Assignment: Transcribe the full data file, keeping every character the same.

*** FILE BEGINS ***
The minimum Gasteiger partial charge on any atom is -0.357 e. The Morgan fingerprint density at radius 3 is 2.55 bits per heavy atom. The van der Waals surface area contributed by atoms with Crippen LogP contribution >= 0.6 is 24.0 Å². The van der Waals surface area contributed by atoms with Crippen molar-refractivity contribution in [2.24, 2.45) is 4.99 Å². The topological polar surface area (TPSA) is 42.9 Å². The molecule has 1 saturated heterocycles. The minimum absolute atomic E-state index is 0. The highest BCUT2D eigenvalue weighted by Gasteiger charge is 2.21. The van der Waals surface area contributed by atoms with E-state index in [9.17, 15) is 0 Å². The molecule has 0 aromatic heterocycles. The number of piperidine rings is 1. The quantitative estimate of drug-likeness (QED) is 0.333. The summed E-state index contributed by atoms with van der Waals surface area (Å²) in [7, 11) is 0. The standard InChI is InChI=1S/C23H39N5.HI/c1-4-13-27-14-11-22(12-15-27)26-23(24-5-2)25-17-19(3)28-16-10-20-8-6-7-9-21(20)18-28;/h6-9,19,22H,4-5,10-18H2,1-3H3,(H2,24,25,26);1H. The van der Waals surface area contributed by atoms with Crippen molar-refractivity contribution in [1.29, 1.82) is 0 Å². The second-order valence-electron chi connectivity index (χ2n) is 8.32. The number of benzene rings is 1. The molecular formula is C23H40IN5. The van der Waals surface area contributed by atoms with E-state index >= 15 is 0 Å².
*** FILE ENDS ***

The minimum Gasteiger partial charge on any atom is -0.357 e. The Morgan fingerprint density at radius 3 is 2.55 bits per heavy atom. The van der Waals surface area contributed by atoms with Crippen LogP contribution >= 0.6 is 24.0 Å². The van der Waals surface area contributed by atoms with Crippen molar-refractivity contribution in [2.24, 2.45) is 4.99 Å². The topological polar surface area (TPSA) is 42.9 Å². The molecule has 1 saturated heterocycles. The minimum absolute atomic E-state index is 0. The highest BCUT2D eigenvalue weighted by Gasteiger charge is 2.21. The van der Waals surface area contributed by atoms with E-state index in [9.17, 15) is 0 Å². The molecule has 0 aromatic heterocycles. The number of piperidine rings is 1. The quantitative estimate of drug-likeness (QED) is 0.333. The summed E-state index contributed by atoms with van der Waals surface area (Å²) in [7, 11) is 0. The standard InChI is InChI=1S/C23H39N5.HI/c1-4-13-27-14-11-22(12-15-27)26-23(24-5-2)25-17-19(3)28-16-10-20-8-6-7-9-21(20)18-28;/h6-9,19,22H,4-5,10-18H2,1-3H3,(H2,24,25,26);1H. The van der Waals surface area contributed by atoms with Crippen molar-refractivity contribution in [1.29, 1.82) is 0 Å². The second-order valence-electron chi connectivity index (χ2n) is 8.32. The number of benzene rings is 1. The molecular formula is C23H40IN5. The van der Waals surface area contributed by atoms with E-state index >= 15 is 0 Å².